Comment on 'On the Fit of a Neoclassical Monetary Model in High Inflation: Israel 1972-1990.'(response to Article in This Issue, P. 725) (Dynamic Effects of Monetary Policy)

By Fuerst, Timothy S. | Journal of Money, Credit & Banking, November 1997 | Go to article overview

Comment on 'On the Fit of a Neoclassical Monetary Model in High Inflation: Israel 1972-1990.'(response to Article in This Issue, P. 725) (Dynamic Effects of Monetary Policy)


Fuerst, Timothy S., Journal of Money, Credit & Banking


During hyperinflation the amount of real cash balances changes drastically. At first sight these changes may appear to reflect changes in individuals' preferences for real cash balances -- that is, shifts in the demand function for the balances. But changes in real cash balances may reflect instead changes in the variables that affect the desired level of the balances. . . . The hypothesis [is] that changes in real cash balances in hyperinflation result from variations in the expected rate of change in prices. (pp. 29-33)

The above quotation is drawn from Phillip Cagan's (1956) classic study, "The Monetary Dynamics of Hyperinflation," first published some four decades ago. Cagan's conclusion is truly remarkable -- out of the apparent utter chaos typical of hyperinflations, Cagan argues that there is stability, a stable relationship between real money demand and expected inflation. The work of Benjamin Bental and Zvi Eckstein is in this Cagan tradition. The dates and places have changed, but the underlying result remains the same: the high inflation experienced by Israel in the recent past is a manifestation of a stable money demand curve interacting with a rapidly growing supply of money. In these remarks, I will first review the theoretical arguments for stability (arguments that are as applicable to Cagan as they are to Bental-Eckstein), and then turn to a few more pointed comments about Bental-Eckstein's contribution.

1. Stability?

In the volume Studies in the Quantity Theory of Money, the article immediately preceding Cagan's study of hyperinflations is Friedman's (1956) restatement of the quantity theory. Approaching the issue from a portfolio perspective, Friedman argues that the demand for money is a function of a long laundry list: total wealth, the ratio of nonhuman to human wealth, the nominal return on equity, the nominal return on physical goods, and the nominal return on short- and long-term bonds. Friedman suggests that this is a stable empirical relationship, but given the forecasting problem subsumed into, for example, the human wealth variables, there is little hope that Friedman will prove to be correct.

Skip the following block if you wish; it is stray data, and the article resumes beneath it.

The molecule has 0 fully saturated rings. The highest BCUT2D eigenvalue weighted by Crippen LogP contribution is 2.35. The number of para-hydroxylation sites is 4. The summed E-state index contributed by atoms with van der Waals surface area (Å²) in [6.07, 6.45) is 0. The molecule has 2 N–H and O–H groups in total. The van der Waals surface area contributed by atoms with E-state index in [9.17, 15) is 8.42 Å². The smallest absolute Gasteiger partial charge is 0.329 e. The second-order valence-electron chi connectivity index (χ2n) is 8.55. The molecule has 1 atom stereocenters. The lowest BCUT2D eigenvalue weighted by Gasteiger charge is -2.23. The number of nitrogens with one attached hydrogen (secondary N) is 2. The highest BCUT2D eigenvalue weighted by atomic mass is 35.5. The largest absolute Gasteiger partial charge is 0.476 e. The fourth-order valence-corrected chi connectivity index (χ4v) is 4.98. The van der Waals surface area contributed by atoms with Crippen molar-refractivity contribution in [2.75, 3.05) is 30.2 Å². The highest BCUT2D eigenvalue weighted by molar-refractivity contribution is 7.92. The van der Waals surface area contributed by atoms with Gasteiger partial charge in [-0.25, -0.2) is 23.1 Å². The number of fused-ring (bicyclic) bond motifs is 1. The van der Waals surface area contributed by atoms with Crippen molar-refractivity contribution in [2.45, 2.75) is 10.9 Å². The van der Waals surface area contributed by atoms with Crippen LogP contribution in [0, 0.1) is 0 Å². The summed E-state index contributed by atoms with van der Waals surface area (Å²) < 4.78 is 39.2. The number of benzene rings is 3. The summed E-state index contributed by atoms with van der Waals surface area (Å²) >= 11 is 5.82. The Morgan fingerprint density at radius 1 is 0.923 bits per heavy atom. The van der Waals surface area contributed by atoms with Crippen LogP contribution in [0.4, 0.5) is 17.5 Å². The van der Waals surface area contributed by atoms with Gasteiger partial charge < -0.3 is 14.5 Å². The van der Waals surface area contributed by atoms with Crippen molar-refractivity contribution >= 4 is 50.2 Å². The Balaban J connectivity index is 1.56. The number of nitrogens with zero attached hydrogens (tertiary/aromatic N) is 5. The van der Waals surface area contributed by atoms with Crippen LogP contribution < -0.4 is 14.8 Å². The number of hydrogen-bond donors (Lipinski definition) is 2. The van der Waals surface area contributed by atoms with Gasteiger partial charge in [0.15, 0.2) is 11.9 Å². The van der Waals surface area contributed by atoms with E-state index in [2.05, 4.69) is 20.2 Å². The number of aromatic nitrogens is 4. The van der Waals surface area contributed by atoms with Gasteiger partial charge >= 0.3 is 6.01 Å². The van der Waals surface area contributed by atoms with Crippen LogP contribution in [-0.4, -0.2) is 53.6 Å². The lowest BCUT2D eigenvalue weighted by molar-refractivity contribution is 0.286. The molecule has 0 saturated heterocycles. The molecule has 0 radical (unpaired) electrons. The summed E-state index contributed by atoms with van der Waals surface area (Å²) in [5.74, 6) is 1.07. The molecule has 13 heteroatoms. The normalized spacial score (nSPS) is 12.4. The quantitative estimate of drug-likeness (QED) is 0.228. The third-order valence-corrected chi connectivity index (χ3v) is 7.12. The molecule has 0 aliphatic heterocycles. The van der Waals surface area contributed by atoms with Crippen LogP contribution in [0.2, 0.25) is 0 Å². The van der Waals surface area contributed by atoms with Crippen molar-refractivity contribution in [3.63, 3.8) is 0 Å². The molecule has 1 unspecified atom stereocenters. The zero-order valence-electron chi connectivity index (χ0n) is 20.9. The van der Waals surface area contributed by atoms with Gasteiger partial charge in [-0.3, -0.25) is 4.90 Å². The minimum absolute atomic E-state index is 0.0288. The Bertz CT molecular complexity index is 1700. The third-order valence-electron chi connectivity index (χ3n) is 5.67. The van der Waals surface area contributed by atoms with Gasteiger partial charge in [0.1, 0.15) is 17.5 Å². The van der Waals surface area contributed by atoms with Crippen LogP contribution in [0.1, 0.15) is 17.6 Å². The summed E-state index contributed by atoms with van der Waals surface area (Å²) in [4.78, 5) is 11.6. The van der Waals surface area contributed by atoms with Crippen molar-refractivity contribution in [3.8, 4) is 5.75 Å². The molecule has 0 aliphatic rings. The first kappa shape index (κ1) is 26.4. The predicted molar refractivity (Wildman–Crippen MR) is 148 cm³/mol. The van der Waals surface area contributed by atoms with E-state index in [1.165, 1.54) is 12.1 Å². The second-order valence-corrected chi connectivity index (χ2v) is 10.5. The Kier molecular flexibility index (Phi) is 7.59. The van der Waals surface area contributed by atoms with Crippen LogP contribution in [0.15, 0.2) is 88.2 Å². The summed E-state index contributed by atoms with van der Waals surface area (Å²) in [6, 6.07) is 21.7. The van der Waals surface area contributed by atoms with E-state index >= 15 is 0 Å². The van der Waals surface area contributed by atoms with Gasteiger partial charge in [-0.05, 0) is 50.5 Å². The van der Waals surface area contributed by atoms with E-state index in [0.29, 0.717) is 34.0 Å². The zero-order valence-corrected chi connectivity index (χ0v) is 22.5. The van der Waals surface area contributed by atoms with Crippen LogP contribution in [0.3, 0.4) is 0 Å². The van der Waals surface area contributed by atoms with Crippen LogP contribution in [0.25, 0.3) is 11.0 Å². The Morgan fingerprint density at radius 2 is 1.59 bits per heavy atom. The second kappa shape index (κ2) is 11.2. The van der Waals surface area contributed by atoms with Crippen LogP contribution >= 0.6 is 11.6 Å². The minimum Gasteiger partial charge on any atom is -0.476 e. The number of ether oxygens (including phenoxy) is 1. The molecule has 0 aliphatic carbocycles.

In sharp contrast, Bental-Eckstein's money demand function [given by their equation (13)] is a function solely of current consumption and the, current short-term bond rate. The linkage between these two views of money demand is the permanent income hypothesis: money demand is a function of wealth and these other asset returns only through their effect on the consumption decision. This approach separates two logically distinct decisions: (i) the consumption-savings choice, and (ii) the cash balances versus number-of-trips-to-the-bank choice. This transactions approach to money demand yields a relationship that depends on only two currently observable variables, and thus provides some confidence that this relationship might be stable.(1) It is with this theoretical hunch for stability in hand that we can now turn to the work of Bental-Eckstein.

2. Details of Bental-Eckstein's Work

Bental-Eckstein present a partial equilibrium model in which infinitely lived households have preferences over consumption, leisure, and real money balances. The first-order conditions to the problem include a demand for money [equation (13)] and a supply curve for labor [equation (15)]. To begin, I have a few specific comments on the functional forms used to generate these relationships.

One unusual feature of the money demand function is that the interest elasticity is decreasing in the rate of interest. This is an artifact of the timing implied by the model. Real money balances at the end of the period enter into the utility functional. On intuitive grounds it seems that a more plausible choice would be to assume that beginning-of-period balances enter into the utility function. This minor change will transform equation (13) into a demand function with a constant interest elasticity of unity. …

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